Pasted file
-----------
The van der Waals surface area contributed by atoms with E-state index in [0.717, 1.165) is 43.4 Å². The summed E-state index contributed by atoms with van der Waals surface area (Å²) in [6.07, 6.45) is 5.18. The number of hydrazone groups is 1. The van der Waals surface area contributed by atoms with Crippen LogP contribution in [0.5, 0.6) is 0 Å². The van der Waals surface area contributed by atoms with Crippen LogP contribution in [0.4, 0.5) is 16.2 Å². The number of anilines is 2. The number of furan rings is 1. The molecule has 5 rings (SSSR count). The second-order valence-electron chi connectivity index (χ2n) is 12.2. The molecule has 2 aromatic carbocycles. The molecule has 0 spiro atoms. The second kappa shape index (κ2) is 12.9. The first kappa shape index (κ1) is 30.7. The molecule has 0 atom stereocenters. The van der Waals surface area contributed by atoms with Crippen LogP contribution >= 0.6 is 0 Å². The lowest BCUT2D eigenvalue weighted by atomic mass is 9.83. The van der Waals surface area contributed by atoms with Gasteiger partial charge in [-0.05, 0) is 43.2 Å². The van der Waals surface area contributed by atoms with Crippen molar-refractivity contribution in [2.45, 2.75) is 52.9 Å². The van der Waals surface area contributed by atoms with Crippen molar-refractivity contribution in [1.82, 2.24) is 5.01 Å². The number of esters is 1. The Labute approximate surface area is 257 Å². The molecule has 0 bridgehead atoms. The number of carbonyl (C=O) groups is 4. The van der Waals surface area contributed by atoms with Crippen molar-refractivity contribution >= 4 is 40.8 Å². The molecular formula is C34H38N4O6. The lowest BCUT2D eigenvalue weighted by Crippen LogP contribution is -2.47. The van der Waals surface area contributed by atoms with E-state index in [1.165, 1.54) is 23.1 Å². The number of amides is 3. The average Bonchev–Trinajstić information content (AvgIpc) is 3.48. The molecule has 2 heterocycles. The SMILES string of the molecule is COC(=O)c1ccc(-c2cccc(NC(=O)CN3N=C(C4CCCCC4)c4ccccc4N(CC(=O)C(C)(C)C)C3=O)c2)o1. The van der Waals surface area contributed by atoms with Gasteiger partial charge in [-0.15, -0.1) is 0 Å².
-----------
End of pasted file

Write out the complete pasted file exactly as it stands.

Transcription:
The van der Waals surface area contributed by atoms with E-state index in [0.717, 1.165) is 43.4 Å². The summed E-state index contributed by atoms with van der Waals surface area (Å²) in [6.07, 6.45) is 5.18. The number of hydrazone groups is 1. The van der Waals surface area contributed by atoms with Crippen LogP contribution in [0.5, 0.6) is 0 Å². The van der Waals surface area contributed by atoms with Crippen LogP contribution in [0.4, 0.5) is 16.2 Å². The number of anilines is 2. The number of furan rings is 1. The molecule has 5 rings (SSSR count). The second-order valence-electron chi connectivity index (χ2n) is 12.2. The molecule has 2 aromatic carbocycles. The molecule has 0 spiro atoms. The second kappa shape index (κ2) is 12.9. The first kappa shape index (κ1) is 30.7. The molecule has 0 atom stereocenters. The van der Waals surface area contributed by atoms with Crippen LogP contribution >= 0.6 is 0 Å². The lowest BCUT2D eigenvalue weighted by atomic mass is 9.83. The van der Waals surface area contributed by atoms with Gasteiger partial charge in [-0.05, 0) is 43.2 Å². The van der Waals surface area contributed by atoms with Crippen molar-refractivity contribution in [2.45, 2.75) is 52.9 Å². The van der Waals surface area contributed by atoms with Crippen molar-refractivity contribution in [1.82, 2.24) is 5.01 Å². The number of esters is 1. The Labute approximate surface area is 257 Å². The molecule has 0 bridgehead atoms. The number of carbonyl (C=O) groups is 4. The van der Waals surface area contributed by atoms with Crippen molar-refractivity contribution >= 4 is 40.8 Å². The molecular formula is C34H38N4O6. The lowest BCUT2D eigenvalue weighted by Crippen LogP contribution is -2.47. The van der Waals surface area contributed by atoms with E-state index in [1.165, 1.54) is 23.1 Å². The number of amides is 3. The average Bonchev–Trinajstić information content (AvgIpc) is 3.48. The molecule has 2 heterocycles. The SMILES string of the molecule is COC(=O)c1ccc(-c2cccc(NC(=O)CN3N=C(C4CCCCC4)c4ccccc4N(CC(=O)C(C)(C)C)C3=O)c2)o1. The van der Waals surface area contributed by atoms with Gasteiger partial charge in [-0.15, -0.1) is 0 Å².